Yesterday, Tinder CEO & co-founder Sean Rad was in London for Advertising Week, taking the stage for an interview with the editor of Cosmopolitan.
Farrah Storr spoke to the entrepreneur about Tinder’s status as a hookup app, his experiences being fired (and later reinstated) from his position as CEO, as well as the company’s plans for the future.
Below, we have collected some of Rad’s most interesting quotes from his headline interview:
On getting fired
“It was a surprise. Tinder was doing incredibly well, we were growing really fast and I think the board felt that they had some fears that at a young age I wouldn’t be able to manage growth. I had fears. I didn’t know if I could manage this growth. So we brought in a new CEO.
“In hindsight, I think getting fired was one of the best things that ever happened to me. Looking back, you see things that you didn’t before – I was able to take a step back and really embrace the things that I was good at, and admit and recognise the things I wasn’t good at, and it helped me because when you are growing like a rocket, you don’t get to pause.”
On Tinder’s status as a hookup app
“I doesn’t make me angry, but it’s incorrect. What Tinder is doing is making an introduction – it’s a platform to me. What our users decide to do after is completely up to them.
“I think we make it very black and white, but fail to recognise that relationships form into marriages and Tinder encompasses the entire in-between. I don’t think 18 to 25 year olds anywhere are looking to get married, unless it kind of finds you.”
On giving lowest 10% a “boost”
“About 89% of our users, just through normal behaviour, find matches and have meaningful connections. But there are a group of users that despite swiping, I think, can’t find a match. We give them a little boost to get extra love and attention and hopefully they end up meeting someone.”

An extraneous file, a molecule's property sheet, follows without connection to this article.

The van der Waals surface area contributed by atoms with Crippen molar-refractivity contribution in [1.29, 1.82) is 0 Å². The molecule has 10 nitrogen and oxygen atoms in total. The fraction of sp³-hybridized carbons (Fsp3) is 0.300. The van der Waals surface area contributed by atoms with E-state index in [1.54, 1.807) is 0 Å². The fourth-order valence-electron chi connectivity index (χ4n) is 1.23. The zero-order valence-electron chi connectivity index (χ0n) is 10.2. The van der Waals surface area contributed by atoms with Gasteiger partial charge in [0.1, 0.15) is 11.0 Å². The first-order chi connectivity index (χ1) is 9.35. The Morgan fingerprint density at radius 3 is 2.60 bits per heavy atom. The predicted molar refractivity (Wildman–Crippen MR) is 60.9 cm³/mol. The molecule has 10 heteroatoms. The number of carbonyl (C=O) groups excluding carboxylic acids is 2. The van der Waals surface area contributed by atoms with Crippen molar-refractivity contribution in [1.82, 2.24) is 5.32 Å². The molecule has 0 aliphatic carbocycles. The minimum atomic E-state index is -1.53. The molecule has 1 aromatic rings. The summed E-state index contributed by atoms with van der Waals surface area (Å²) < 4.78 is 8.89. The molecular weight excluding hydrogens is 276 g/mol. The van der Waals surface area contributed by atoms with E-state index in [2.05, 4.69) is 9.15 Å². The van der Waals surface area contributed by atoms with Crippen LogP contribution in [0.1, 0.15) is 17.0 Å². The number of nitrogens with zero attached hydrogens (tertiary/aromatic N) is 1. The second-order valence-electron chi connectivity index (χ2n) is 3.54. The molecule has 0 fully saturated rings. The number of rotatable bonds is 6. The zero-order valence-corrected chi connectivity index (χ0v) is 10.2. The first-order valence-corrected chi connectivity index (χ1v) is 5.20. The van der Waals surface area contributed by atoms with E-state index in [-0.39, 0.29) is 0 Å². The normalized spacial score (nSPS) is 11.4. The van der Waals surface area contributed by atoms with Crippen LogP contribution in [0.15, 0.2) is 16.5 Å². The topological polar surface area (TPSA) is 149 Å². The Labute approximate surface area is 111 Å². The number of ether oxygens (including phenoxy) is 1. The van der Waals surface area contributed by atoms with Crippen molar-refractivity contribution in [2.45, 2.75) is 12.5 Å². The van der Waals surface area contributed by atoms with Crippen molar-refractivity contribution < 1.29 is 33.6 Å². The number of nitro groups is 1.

On Tinder’s rivals
“We’re in an amazing spot – we’ve built this tremendous platform, we have users all over the world, we’re a global brand, with tens of millions actively using Tinder. For us it’s not about the competition.
“There’s a lot of smaller, niche apps that are incrementally improving under the principles that Tinder created, and I think that’s great. It’s wonderful. For us, it’s about leveraging this massive audience and changing the game again, not because we have to, but because we want to.”
On which profile pictures work best
“The data shows this: When your photo expresses something about your interests, like a skier skiing, or something about your personality, then you do better. You do better as in you get more matches. I always tell people to be yourself.
“The model-y poses never work. Shots that display what you look like but the environment you live in and your interests, they work.”
Earlier this week, Tinder offered a student that was kicked out of her sorority for posting a “provocative” picture on Tinder a full scholarship for her senior year, after Rad said he was inspired by her story.